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Homework Help: Satellite orbit question: does mass affect this problem?

  1. Mar 4, 2006 #1
    I think I have an answer for the following problem, but I'm not sure if it (or the assumptions used to get it) are correct:

    Consider a 540 kg synchronous satellite in a circular orbit in the same plane as our equator. Find the height H of the satellite above the Earth's equator.

    What I got:

    msat - mass of satellite = 540 kg
    mearth - mass of earth = 5.98 x 10^24 kg
    r = radius = distance between earth's center and the satellite = r
    G = 6.67 x 10^-11 (N m^2 / kg^2)
    v = velocity of the satellite
    a = acceleration for uniform circular motion
    radius earth = 6380 km

    F = ma
    a = v^2 / r

    G (msat * mearth) / r^2 = msat ( v^2 / r )

    v = (2*pi*r) / T

    T = 1 day = 86,400 seconds

    substituting...and cancelling msat on both sides

    G (mearth / r^2 ) = (2*pi*r)^2 / (r T^2 )


    r^3 = ( G*mearth*T^2 ) / (4*pi^2)

    r^3 = 7.54 x 10^22 meters cubed.

    r = 4.23 X 10^7 meters or 42,300 km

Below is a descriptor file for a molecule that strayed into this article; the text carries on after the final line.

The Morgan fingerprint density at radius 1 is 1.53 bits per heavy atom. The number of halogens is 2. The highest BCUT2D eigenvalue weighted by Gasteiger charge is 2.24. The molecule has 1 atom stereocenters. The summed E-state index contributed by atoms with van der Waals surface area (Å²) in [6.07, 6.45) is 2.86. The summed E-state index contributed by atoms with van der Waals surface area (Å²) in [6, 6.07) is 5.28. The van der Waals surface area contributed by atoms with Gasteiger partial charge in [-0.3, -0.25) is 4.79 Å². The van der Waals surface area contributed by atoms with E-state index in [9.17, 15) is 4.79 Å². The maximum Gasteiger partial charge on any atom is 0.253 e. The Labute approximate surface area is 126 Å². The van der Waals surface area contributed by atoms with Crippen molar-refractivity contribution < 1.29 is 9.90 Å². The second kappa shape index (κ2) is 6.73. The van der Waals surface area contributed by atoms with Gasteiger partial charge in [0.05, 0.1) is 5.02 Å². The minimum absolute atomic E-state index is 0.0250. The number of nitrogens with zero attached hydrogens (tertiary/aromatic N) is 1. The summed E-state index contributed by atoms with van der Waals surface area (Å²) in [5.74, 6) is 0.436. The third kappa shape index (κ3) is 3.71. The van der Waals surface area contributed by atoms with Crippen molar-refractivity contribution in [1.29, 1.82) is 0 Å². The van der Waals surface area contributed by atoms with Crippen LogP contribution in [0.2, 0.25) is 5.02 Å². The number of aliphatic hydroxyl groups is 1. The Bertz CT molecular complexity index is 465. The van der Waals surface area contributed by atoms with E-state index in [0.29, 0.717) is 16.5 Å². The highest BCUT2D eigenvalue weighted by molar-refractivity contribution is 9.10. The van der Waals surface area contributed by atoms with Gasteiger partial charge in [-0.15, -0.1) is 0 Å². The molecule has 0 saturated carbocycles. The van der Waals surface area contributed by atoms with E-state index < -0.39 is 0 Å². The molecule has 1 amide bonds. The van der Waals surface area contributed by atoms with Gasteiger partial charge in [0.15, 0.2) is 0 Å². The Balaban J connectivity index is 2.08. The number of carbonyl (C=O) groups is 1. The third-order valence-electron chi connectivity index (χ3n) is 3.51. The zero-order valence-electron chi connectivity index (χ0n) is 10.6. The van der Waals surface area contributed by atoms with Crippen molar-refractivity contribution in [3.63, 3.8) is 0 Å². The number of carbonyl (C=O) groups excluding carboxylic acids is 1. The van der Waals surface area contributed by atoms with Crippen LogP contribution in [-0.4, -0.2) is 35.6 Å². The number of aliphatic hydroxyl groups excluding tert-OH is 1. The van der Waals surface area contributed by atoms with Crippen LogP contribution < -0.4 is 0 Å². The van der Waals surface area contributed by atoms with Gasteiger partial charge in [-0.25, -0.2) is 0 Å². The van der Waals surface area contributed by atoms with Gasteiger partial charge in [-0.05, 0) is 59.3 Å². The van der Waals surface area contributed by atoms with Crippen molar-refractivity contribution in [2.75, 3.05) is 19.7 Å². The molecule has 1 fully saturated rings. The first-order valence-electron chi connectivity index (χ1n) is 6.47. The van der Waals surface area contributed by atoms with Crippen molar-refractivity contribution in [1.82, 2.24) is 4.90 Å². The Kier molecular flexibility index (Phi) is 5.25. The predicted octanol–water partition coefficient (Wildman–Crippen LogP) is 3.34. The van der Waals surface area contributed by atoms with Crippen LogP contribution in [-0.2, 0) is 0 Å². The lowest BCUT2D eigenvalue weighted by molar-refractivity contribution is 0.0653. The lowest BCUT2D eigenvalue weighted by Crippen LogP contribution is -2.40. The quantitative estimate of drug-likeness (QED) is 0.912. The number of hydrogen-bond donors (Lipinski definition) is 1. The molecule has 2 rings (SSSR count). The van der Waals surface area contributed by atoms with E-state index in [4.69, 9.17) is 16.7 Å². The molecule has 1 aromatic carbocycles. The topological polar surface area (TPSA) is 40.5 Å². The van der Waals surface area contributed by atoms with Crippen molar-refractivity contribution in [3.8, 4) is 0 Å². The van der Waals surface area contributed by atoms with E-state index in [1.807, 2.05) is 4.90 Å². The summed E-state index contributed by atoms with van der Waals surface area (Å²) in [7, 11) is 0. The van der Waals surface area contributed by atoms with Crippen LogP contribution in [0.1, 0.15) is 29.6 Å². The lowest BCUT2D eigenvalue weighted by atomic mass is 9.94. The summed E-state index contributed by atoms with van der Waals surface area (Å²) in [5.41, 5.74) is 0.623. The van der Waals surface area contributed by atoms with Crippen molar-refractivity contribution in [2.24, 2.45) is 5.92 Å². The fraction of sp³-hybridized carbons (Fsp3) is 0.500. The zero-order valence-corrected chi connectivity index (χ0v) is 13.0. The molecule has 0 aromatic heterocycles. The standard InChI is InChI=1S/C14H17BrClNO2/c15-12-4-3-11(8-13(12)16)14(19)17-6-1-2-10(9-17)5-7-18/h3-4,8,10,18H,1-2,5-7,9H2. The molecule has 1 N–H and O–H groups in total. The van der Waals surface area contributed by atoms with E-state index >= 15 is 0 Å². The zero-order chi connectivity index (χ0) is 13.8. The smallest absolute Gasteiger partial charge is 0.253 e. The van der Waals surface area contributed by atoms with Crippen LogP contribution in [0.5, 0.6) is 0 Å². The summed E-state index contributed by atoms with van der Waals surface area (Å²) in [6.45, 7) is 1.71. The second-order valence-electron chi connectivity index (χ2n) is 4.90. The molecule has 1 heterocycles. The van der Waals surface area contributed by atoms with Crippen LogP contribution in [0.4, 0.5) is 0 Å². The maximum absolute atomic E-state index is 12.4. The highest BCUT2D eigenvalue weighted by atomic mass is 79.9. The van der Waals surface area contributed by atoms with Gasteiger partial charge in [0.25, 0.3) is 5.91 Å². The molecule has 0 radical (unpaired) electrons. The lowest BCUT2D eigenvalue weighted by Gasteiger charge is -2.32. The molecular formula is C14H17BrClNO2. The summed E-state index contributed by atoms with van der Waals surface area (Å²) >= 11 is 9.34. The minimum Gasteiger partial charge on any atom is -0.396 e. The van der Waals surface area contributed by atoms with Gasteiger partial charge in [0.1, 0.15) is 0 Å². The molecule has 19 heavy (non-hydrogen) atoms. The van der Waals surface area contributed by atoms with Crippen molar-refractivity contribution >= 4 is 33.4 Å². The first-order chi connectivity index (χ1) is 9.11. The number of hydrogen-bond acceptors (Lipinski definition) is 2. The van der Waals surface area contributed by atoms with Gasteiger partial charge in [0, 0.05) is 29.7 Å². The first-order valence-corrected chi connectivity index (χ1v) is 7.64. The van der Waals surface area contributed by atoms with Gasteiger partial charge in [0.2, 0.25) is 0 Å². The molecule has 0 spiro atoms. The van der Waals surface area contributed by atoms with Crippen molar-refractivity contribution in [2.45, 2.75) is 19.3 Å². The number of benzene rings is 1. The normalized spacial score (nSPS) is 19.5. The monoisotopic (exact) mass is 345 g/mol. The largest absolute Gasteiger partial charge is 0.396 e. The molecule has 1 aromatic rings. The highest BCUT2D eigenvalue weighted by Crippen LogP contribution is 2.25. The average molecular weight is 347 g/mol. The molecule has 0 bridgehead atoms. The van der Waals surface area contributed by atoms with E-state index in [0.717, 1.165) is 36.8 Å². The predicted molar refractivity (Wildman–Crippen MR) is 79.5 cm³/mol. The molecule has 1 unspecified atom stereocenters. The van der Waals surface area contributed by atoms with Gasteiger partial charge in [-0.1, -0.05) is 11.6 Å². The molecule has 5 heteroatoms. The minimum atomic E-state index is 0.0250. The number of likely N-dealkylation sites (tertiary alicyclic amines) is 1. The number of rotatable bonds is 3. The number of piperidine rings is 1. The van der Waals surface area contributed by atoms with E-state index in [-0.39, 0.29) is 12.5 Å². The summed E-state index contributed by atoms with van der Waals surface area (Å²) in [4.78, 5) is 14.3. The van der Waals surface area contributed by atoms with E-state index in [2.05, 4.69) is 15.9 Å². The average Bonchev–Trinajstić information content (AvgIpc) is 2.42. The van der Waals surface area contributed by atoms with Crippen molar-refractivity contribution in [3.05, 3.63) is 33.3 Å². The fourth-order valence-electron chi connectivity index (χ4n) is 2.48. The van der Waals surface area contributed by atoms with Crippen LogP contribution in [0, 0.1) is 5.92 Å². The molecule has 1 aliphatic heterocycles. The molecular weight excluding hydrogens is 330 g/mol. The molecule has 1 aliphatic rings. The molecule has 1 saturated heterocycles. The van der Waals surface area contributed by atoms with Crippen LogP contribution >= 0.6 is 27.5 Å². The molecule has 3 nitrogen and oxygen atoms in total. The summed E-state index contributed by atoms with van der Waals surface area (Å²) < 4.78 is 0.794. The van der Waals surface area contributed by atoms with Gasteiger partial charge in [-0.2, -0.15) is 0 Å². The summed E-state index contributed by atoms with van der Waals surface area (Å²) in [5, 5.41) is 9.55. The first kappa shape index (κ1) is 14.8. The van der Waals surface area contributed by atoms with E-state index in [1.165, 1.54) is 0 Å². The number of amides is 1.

total radius - earth radius = height above the earth's surface

    42,300 km - 6,380 km = 35,920 km or 35,920,000 meters above the earth's surface
  2. jcsd
  3. Mar 4, 2006 #2
    Mass does not affect it.

    I got the same answer as you. Google also has the same answer.
  4. Mar 5, 2006 #3
    Thank you.
  5. Mar 5, 2006 #4


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    Science Advisor
    Homework Helper

    Since you did ask whether "mass affects this problem," you should know that the equations you set up assume that mass doesn't matter by taking the Earth to be stationary. If you were to do the problem a little more carefully, the Earth and the satellite would revolve about their center of mass.

    You would then find that the mass appearing in the equation you wrote for the period would contain the combined mass of the Earth and satellite (instead of just the Earth's mass) so then, yes, the mass of the satellite contributes to the period.

    Of course, for the problem at hand, the mass of the satellite is so small compared with the mass of the Earth that the difference it makes in calculating the geosynchronous radius is entirely negligible.
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